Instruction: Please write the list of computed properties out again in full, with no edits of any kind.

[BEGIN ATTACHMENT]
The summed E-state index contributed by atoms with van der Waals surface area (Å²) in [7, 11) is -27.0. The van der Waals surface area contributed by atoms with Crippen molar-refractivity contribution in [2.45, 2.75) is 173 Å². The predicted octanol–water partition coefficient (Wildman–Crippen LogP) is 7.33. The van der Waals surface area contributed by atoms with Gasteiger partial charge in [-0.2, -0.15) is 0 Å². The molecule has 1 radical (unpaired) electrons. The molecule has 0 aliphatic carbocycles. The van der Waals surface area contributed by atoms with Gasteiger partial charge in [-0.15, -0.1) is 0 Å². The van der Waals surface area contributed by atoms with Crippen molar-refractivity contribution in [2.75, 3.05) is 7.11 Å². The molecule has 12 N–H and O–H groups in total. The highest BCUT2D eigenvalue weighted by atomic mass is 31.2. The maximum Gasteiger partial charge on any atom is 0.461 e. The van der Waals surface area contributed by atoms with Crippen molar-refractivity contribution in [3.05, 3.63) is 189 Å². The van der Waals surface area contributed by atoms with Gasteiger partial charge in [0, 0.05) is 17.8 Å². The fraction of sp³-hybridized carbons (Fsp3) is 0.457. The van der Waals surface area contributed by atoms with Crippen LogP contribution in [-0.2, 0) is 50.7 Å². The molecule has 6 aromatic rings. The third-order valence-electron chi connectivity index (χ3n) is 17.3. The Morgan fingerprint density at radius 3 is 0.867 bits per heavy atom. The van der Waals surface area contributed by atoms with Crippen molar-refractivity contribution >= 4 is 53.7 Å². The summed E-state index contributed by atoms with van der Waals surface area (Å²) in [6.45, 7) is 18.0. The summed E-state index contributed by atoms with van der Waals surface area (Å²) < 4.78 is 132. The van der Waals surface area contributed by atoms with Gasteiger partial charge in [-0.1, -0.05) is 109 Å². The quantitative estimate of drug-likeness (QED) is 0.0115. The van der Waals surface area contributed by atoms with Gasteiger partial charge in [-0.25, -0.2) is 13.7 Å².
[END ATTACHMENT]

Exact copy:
The summed E-state index contributed by atoms with van der Waals surface area (Å²) in [7, 11) is -27.0. The van der Waals surface area contributed by atoms with Crippen molar-refractivity contribution in [2.45, 2.75) is 173 Å². The predicted octanol–water partition coefficient (Wildman–Crippen LogP) is 7.33. The van der Waals surface area contributed by atoms with Gasteiger partial charge in [-0.2, -0.15) is 0 Å². The molecule has 1 radical (unpaired) electrons. The molecule has 0 aliphatic carbocycles. The van der Waals surface area contributed by atoms with Gasteiger partial charge in [-0.15, -0.1) is 0 Å². The van der Waals surface area contributed by atoms with Crippen molar-refractivity contribution in [2.75, 3.05) is 7.11 Å². The molecule has 12 N–H and O–H groups in total. The highest BCUT2D eigenvalue weighted by atomic mass is 31.2. The maximum Gasteiger partial charge on any atom is 0.461 e. The van der Waals surface area contributed by atoms with Crippen molar-refractivity contribution in [3.05, 3.63) is 189 Å². The van der Waals surface area contributed by atoms with Gasteiger partial charge in [0, 0.05) is 17.8 Å². The fraction of sp³-hybridized carbons (Fsp3) is 0.457. The van der Waals surface area contributed by atoms with Crippen LogP contribution in [-0.2, 0) is 50.7 Å². The molecule has 6 aromatic rings. The third-order valence-electron chi connectivity index (χ3n) is 17.3. The Morgan fingerprint density at radius 3 is 0.867 bits per heavy atom. The van der Waals surface area contributed by atoms with Crippen molar-refractivity contribution >= 4 is 53.7 Å². The summed E-state index contributed by atoms with van der Waals surface area (Å²) in [6.45, 7) is 18.0. The summed E-state index contributed by atoms with van der Waals surface area (Å²) < 4.78 is 132. The van der Waals surface area contributed by atoms with Gasteiger partial charge in [-0.1, -0.05) is 109 Å². The quantitative estimate of drug-likeness (QED) is 0.0115. The van der Waals surface area contributed by atoms with Gasteiger partial charge in [-0.25, -0.2) is 13.7 Å².